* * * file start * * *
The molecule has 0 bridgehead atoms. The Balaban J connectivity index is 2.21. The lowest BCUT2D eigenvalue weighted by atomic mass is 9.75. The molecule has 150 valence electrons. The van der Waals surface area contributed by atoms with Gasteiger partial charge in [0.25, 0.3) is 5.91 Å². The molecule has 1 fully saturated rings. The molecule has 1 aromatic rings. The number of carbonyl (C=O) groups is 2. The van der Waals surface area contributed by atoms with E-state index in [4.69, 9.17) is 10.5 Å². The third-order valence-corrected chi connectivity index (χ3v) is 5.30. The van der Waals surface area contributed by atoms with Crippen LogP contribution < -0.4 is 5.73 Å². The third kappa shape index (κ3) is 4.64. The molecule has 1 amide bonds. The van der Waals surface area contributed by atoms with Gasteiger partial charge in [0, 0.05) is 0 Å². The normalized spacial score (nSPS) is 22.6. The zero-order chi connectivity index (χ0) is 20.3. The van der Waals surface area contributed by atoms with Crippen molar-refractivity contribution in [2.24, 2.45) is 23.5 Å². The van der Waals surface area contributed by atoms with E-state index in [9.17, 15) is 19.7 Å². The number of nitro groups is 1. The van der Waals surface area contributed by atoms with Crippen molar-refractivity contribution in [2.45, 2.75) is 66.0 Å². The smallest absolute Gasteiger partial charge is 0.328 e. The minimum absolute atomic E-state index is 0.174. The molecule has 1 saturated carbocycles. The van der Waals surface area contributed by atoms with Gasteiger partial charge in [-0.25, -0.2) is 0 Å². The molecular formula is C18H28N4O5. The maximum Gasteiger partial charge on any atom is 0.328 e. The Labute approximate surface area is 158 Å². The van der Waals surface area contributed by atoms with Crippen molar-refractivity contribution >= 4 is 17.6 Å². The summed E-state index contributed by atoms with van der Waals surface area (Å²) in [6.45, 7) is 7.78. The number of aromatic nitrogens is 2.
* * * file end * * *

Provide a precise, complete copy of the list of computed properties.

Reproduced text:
The molecule has 0 bridgehead atoms. The Balaban J connectivity index is 2.21. The lowest BCUT2D eigenvalue weighted by atomic mass is 9.75. The molecule has 150 valence electrons. The van der Waals surface area contributed by atoms with Gasteiger partial charge in [0.25, 0.3) is 5.91 Å². The molecule has 1 fully saturated rings. The molecule has 1 aromatic rings. The number of carbonyl (C=O) groups is 2. The van der Waals surface area contributed by atoms with E-state index in [4.69, 9.17) is 10.5 Å². The third-order valence-corrected chi connectivity index (χ3v) is 5.30. The van der Waals surface area contributed by atoms with Crippen LogP contribution < -0.4 is 5.73 Å². The third kappa shape index (κ3) is 4.64. The molecule has 1 amide bonds. The van der Waals surface area contributed by atoms with Gasteiger partial charge in [0, 0.05) is 0 Å². The normalized spacial score (nSPS) is 22.6. The zero-order chi connectivity index (χ0) is 20.3. The van der Waals surface area contributed by atoms with Crippen molar-refractivity contribution in [2.24, 2.45) is 23.5 Å². The van der Waals surface area contributed by atoms with E-state index in [9.17, 15) is 19.7 Å². The number of nitro groups is 1. The van der Waals surface area contributed by atoms with Crippen molar-refractivity contribution in [2.45, 2.75) is 66.0 Å². The smallest absolute Gasteiger partial charge is 0.328 e. The minimum absolute atomic E-state index is 0.174. The molecule has 1 saturated carbocycles. The van der Waals surface area contributed by atoms with Gasteiger partial charge in [-0.25, -0.2) is 0 Å². The molecular formula is C18H28N4O5. The maximum Gasteiger partial charge on any atom is 0.328 e. The Labute approximate surface area is 158 Å². The van der Waals surface area contributed by atoms with Crippen molar-refractivity contribution >= 4 is 17.6 Å². The summed E-state index contributed by atoms with van der Waals surface area (Å²) in [6.45, 7) is 7.78. The number of aromatic nitrogens is 2.